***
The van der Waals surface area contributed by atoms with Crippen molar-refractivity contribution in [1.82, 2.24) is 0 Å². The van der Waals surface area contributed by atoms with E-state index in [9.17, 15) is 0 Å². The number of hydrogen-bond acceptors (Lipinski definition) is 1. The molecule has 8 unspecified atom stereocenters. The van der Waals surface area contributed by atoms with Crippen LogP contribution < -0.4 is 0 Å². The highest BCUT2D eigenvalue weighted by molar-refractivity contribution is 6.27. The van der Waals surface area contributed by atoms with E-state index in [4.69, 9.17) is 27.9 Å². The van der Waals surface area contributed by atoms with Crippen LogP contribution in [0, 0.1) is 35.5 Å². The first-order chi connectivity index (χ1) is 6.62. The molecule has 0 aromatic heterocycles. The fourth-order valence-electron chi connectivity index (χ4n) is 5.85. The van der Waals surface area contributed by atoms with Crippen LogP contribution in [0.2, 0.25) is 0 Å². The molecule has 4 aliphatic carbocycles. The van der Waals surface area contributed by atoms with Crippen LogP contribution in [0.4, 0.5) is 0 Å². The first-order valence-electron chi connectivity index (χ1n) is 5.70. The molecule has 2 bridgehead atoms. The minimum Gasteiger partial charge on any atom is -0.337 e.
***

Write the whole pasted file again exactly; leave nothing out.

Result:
The van der Waals surface area contributed by atoms with Crippen molar-refractivity contribution in [1.82, 2.24) is 0 Å². The van der Waals surface area contributed by atoms with E-state index in [9.17, 15) is 0 Å². The number of hydrogen-bond acceptors (Lipinski definition) is 1. The molecule has 8 unspecified atom stereocenters. The van der Waals surface area contributed by atoms with Crippen LogP contribution < -0.4 is 0 Å². The highest BCUT2D eigenvalue weighted by molar-refractivity contribution is 6.27. The van der Waals surface area contributed by atoms with E-state index in [4.69, 9.17) is 27.9 Å². The van der Waals surface area contributed by atoms with Crippen LogP contribution in [0, 0.1) is 35.5 Å². The first-order chi connectivity index (χ1) is 6.62. The molecule has 0 aromatic heterocycles. The fourth-order valence-electron chi connectivity index (χ4n) is 5.85. The van der Waals surface area contributed by atoms with Crippen LogP contribution in [0.2, 0.25) is 0 Å². The molecule has 4 aliphatic carbocycles. The van der Waals surface area contributed by atoms with Crippen LogP contribution in [0.4, 0.5) is 0 Å². The first-order valence-electron chi connectivity index (χ1n) is 5.70. The molecule has 2 bridgehead atoms. The minimum Gasteiger partial charge on any atom is -0.337 e.